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A Bad Bet.

TWO COVER STORIES OF ARkansas Business this week offer a look at Arkansas Casino Corp. and the proposed constitutional amendment that represents its vision for big-time gambling to the state.

Despite past rejections and other failed efforts to get Arkansans to adopt gambling, the issue keeps coming up. With legalized gambling now a $50 billion-a-year industry in the U.S., there's a lot of money to be made.

And if Amendment 5 is approved, Arkansas Casino Corp. would have carte blanc to rip off people like nothing this state has ever seen before.

We're not opposed to some of the benefits the amendment's backers are trying to sell to voters -- reduction or elimination of the state sales tax on groceries; college scholarships for all Arkansas high school graduates; and thousands of jobs. But there are so many things wrong with this absurd amendment that it's hard to know what to condemn first or most strenuously.

This amendment would write one for-profit corporation into our state Constitution. It won't just be a regulated monopoly; it will be a constitutionally protected monopoly.

This amendment will allow Arkansas Casino Corp., and no one else, to set up casinos in Pulaski, Garland, Miller, Sebastian, Crittenden and Boone counties without any kind of state oversight. The state Legislature would be prohibited from changing any laws regarding casino gambling.

So who would regulate the casinos? You guessed it. The ones raking in the big profits off gambling. Who in his right mind would consent to that?

Those items alone would be enough to oppose the amendment, which also would clear that way for a state lottery and charitable bingo. But there's more.

The cover articles reveal .the spotty background of the company that would control the casinos. We urge you to read them and take a close look at Arkansas Casino Corp., the people involved in it, and its nagging past. We think you'll see why we're adamantly opposed to granting a monopoly to this unregulated company.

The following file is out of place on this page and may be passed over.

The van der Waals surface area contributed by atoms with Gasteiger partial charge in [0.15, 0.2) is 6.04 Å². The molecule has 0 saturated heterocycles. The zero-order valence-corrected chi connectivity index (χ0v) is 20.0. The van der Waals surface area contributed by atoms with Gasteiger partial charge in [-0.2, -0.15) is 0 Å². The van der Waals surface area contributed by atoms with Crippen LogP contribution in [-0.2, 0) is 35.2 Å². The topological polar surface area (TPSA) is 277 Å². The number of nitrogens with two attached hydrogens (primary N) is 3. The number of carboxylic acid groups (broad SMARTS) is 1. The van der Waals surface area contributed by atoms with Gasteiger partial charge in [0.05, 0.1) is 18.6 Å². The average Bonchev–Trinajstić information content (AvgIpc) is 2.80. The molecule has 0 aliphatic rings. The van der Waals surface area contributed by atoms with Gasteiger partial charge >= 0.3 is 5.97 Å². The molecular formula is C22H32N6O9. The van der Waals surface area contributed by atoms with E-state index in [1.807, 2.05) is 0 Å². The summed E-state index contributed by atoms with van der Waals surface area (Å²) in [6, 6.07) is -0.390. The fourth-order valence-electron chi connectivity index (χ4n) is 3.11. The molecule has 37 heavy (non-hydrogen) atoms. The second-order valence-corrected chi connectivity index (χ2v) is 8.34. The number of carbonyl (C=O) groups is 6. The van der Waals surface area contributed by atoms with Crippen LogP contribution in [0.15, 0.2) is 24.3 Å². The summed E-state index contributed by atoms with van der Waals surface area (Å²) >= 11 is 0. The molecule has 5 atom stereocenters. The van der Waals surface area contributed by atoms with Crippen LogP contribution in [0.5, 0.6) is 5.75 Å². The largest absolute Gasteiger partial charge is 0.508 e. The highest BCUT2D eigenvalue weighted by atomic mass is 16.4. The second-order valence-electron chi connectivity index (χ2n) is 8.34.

Even if we supported gambling in general, which we don't, we would still be opposed to the lunacy of Amendment 5. Here's some more reasons:

* The state casino tax of 15 percent is on net gaming revenue, less payouts and money spent to purchase annuities. But the amendment doesn't limit the amount of money that can be sheltered by taxation by such annuities. Handy, no?

* These casinos would not be subject to property tax, but they sure would be making use of the kind of services and infrastructure that property taxes pay for.

* Although an Arkansas Gaming Commission would be setup, its job would be to regulate lottery and bingo -- not the casinos. It could only audit the casino books to make sure the state is getting what it's-due.

* Last but certainly not least, there are no provisions for background checks on the people running or working at the casinos. It's rather naive to think that an industry long noted for its mob connections could regulate itself, even with former lawmen on the board of directors. After all, directors change but constitutional amendments are permanent.

While we still hope the Arkansas Supreme Court throws this mess off the ballot, we pray that Arkansans will see through it all and soundly reject it at the polls.
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Title Annotation:proposed gambling law in Arkansas
Comment:A Bad Bet.(proposed gambling law in Arkansas)
Publication:Arkansas Business
Article Type:Brief Article
Geographic Code:1USA
Date:Oct 9, 2000
Previous Article:Not For Sale.
Next Article:LETTERS.

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